I finally know my ethnic background, thanks to the newest DNA test offered by Ancestry.com. I am 51 percent Eastern European and 45 percent Finnish/Volga-Ural. Only 4 percent of my ancestry is a mystery.
In plain English, 51 percent of my ancestry comes from the former Eastern Bloc countries, plus Montenegro, Greece and Macedonia, and 45 percent of my ancestry comes from western Russia and its neighbor, Finland.
I was part of the beta group for this new test. I mailed my DNA sample in November and only received the results last week. The results included almost 100 matches for possible 5th to 8th cousins. I am pretty happy with all the results after I only paid for the test’s shipping. More matches will be posted as they arrive.
These results explain why I have several matches on FamilytreeDNA.com with people in Finland. I have yet to prove a connection to any matches on ancestrydna.com or FamilytreeDNA.com. I have a match on FamilyTreeDNA.com for a third cousin whose family lived near one of my great-grandmother’s birthplace. I am waiting for my match to complete research in Polish archives to see whether we can document our connection.
I need stronger matches than a bunch of fifth to eighth cousins to make DNA genealogy well worth it for me. A fifth cousin has a great-great-great-great-grandparent in common as the earliest possible connection.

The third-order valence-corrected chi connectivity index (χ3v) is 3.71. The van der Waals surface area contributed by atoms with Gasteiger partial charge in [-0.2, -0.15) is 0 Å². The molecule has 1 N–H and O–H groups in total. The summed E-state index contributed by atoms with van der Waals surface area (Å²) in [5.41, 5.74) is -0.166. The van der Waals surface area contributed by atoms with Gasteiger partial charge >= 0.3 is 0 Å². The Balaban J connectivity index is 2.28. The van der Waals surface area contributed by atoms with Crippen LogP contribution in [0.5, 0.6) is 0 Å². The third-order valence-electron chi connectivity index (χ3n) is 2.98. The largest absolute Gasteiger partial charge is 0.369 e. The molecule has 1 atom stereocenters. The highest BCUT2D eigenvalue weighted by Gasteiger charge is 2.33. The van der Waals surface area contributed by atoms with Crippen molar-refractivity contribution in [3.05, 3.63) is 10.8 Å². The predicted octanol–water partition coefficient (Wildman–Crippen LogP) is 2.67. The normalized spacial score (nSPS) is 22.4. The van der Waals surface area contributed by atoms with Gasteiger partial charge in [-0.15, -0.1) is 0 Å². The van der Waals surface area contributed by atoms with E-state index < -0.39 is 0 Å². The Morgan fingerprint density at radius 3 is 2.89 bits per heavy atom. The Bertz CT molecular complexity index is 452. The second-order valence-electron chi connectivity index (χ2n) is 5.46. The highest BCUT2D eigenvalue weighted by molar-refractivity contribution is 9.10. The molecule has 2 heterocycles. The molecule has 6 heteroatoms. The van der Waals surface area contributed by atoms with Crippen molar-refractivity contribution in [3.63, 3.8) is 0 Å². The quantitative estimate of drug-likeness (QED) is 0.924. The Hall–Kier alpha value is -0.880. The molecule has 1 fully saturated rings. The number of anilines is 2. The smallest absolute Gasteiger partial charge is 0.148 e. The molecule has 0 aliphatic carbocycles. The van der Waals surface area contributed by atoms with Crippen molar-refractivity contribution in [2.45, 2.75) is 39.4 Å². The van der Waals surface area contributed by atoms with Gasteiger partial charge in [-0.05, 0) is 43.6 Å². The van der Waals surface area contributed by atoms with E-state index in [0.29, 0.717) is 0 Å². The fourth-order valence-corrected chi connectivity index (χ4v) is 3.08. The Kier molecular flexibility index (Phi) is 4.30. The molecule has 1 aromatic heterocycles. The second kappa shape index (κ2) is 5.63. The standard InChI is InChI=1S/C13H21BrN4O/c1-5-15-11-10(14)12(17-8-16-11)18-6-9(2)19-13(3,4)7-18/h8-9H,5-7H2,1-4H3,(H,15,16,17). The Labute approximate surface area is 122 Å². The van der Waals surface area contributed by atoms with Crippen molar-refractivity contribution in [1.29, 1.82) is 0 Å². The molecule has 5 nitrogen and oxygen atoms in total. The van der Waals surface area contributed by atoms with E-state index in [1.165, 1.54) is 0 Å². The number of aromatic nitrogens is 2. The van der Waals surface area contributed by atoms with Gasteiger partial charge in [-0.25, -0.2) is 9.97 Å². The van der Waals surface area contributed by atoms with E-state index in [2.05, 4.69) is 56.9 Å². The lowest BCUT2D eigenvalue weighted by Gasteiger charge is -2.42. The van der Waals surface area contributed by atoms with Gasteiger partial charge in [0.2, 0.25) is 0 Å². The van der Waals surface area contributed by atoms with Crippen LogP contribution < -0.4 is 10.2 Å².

It is easy to forget the true size of a family tree. Everyone has eight great-grandparents, 16 great-great-grandparents, 32 great-great-great-grandparents, 64 great-great-great-great-grandparents and 128 great-great-great-great-great-grandparents. Then, when a match arrives for a third cousin, you have to figure out which of the 32 ancestors is the common link. A third cousin could also be linked to a great-great-great-great-great-grandparent.
That is why knowing where your ancestors were born and lived are very important to make DNA genealogy worth the pricey cost. Maybe a good portion of long ago ancestors were born in the place where the family had lived for many generations. But one great-great-grandmother was born 220 miles west of where three of her siblings were born.
My biggest frustration with DNA genealogy is that some people I e-mail for information on their ancestors do not answer my e-mail messages. They assume it will be impossible to prove the connection. I do not understand why these people spend hundreds of dollars per test and do not give every match a chance to prove a connection.
But DNA genealogy is worth the money if you are willing to wait for the matches that will be easy to prove. FamilytreeDNA.com dominates the market for DNA testing so it is best to use that company. Hopefully, more people with ancestry from the former USSR will start using DNA testing for ancestry so I can finally make some more breakthroughs on my Russian family tree.